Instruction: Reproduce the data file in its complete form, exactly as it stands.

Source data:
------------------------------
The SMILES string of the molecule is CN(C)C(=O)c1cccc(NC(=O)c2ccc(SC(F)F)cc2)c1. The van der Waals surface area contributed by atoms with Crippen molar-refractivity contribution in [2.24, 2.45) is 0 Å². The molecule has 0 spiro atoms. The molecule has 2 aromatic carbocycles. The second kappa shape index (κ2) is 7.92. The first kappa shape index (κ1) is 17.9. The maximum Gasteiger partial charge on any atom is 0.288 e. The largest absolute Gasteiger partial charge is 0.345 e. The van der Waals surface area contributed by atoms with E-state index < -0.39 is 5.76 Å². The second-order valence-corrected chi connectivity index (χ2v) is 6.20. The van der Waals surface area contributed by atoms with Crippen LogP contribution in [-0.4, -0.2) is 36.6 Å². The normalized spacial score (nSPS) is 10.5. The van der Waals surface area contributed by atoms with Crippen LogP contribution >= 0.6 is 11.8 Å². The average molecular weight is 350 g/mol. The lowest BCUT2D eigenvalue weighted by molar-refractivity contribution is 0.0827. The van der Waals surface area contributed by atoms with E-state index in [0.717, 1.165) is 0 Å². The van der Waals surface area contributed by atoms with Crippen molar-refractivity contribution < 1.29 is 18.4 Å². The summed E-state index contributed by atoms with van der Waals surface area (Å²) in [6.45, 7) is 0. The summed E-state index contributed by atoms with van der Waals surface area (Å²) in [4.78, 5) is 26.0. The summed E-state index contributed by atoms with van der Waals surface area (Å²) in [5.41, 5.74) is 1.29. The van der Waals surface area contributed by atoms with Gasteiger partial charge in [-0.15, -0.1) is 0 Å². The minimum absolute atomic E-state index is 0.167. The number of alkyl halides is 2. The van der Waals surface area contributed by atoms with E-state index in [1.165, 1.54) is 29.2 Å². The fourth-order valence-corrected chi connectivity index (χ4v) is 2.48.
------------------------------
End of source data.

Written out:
The SMILES string of the molecule is CN(C)C(=O)c1cccc(NC(=O)c2ccc(SC(F)F)cc2)c1. The van der Waals surface area contributed by atoms with Crippen molar-refractivity contribution in [2.24, 2.45) is 0 Å². The molecule has 0 spiro atoms. The molecule has 2 aromatic carbocycles. The second kappa shape index (κ2) is 7.92. The first kappa shape index (κ1) is 17.9. The maximum Gasteiger partial charge on any atom is 0.288 e. The largest absolute Gasteiger partial charge is 0.345 e. The van der Waals surface area contributed by atoms with E-state index < -0.39 is 5.76 Å². The second-order valence-corrected chi connectivity index (χ2v) is 6.20. The van der Waals surface area contributed by atoms with Crippen LogP contribution in [-0.4, -0.2) is 36.6 Å². The normalized spacial score (nSPS) is 10.5. The van der Waals surface area contributed by atoms with Crippen LogP contribution >= 0.6 is 11.8 Å². The average molecular weight is 350 g/mol. The lowest BCUT2D eigenvalue weighted by molar-refractivity contribution is 0.0827. The van der Waals surface area contributed by atoms with E-state index in [0.717, 1.165) is 0 Å². The van der Waals surface area contributed by atoms with Crippen molar-refractivity contribution < 1.29 is 18.4 Å². The summed E-state index contributed by atoms with van der Waals surface area (Å²) in [6.45, 7) is 0. The summed E-state index contributed by atoms with van der Waals surface area (Å²) in [4.78, 5) is 26.0. The summed E-state index contributed by atoms with van der Waals surface area (Å²) in [5.41, 5.74) is 1.29. The van der Waals surface area contributed by atoms with Gasteiger partial charge in [-0.15, -0.1) is 0 Å². The minimum absolute atomic E-state index is 0.167. The number of alkyl halides is 2. The van der Waals surface area contributed by atoms with E-state index in [1.165, 1.54) is 29.2 Å². The fourth-order valence-corrected chi connectivity index (χ4v) is 2.48.